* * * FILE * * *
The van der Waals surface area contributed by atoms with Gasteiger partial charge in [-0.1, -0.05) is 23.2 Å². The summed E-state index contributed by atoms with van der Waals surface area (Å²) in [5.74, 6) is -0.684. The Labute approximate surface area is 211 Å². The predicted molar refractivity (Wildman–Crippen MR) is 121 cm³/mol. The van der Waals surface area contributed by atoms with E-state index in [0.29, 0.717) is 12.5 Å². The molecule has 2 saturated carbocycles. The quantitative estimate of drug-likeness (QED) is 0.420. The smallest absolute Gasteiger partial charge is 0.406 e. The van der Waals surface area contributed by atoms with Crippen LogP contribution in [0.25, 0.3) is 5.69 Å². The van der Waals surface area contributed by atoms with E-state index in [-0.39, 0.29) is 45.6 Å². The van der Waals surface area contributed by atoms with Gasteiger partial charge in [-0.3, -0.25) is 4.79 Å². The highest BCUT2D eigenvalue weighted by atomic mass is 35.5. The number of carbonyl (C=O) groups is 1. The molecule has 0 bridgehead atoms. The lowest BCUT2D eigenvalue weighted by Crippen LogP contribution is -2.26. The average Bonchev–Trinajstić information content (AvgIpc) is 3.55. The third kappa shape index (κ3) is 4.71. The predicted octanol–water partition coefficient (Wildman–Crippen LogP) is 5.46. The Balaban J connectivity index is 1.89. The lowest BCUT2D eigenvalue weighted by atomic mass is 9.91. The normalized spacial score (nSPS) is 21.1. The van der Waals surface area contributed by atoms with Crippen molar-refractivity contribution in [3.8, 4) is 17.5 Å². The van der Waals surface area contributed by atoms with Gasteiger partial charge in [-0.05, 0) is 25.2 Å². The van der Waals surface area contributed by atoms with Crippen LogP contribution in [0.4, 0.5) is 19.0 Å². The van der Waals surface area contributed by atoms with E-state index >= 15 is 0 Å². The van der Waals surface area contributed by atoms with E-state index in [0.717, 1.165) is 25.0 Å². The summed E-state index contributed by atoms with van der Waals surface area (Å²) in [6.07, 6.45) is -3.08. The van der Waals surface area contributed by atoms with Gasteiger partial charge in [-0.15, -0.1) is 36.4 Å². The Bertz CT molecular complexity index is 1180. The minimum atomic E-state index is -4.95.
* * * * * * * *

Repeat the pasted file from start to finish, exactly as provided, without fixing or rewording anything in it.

The van der Waals surface area contributed by atoms with Gasteiger partial charge in [-0.1, -0.05) is 23.2 Å². The summed E-state index contributed by atoms with van der Waals surface area (Å²) in [5.74, 6) is -0.684. The Labute approximate surface area is 211 Å². The predicted molar refractivity (Wildman–Crippen MR) is 121 cm³/mol. The van der Waals surface area contributed by atoms with E-state index in [0.29, 0.717) is 12.5 Å². The molecule has 2 saturated carbocycles. The quantitative estimate of drug-likeness (QED) is 0.420. The smallest absolute Gasteiger partial charge is 0.406 e. The van der Waals surface area contributed by atoms with Crippen LogP contribution in [0.25, 0.3) is 5.69 Å². The van der Waals surface area contributed by atoms with E-state index in [-0.39, 0.29) is 45.6 Å². The van der Waals surface area contributed by atoms with Gasteiger partial charge in [-0.3, -0.25) is 4.79 Å². The highest BCUT2D eigenvalue weighted by atomic mass is 35.5. The number of carbonyl (C=O) groups is 1. The molecule has 0 bridgehead atoms. The lowest BCUT2D eigenvalue weighted by Crippen LogP contribution is -2.26. The average Bonchev–Trinajstić information content (AvgIpc) is 3.55. The third kappa shape index (κ3) is 4.71. The predicted octanol–water partition coefficient (Wildman–Crippen LogP) is 5.46. The Balaban J connectivity index is 1.89. The lowest BCUT2D eigenvalue weighted by atomic mass is 9.91. The normalized spacial score (nSPS) is 21.1. The van der Waals surface area contributed by atoms with Crippen molar-refractivity contribution in [3.8, 4) is 17.5 Å². The van der Waals surface area contributed by atoms with Gasteiger partial charge in [-0.05, 0) is 25.2 Å². The van der Waals surface area contributed by atoms with Crippen LogP contribution in [0.4, 0.5) is 19.0 Å². The van der Waals surface area contributed by atoms with E-state index >= 15 is 0 Å². The van der Waals surface area contributed by atoms with E-state index in [0.717, 1.165) is 25.0 Å². The summed E-state index contributed by atoms with van der Waals surface area (Å²) in [6.07, 6.45) is -3.08. The van der Waals surface area contributed by atoms with Gasteiger partial charge in [-0.15, -0.1) is 36.4 Å². The Bertz CT molecular complexity index is 1180. The minimum atomic E-state index is -4.95.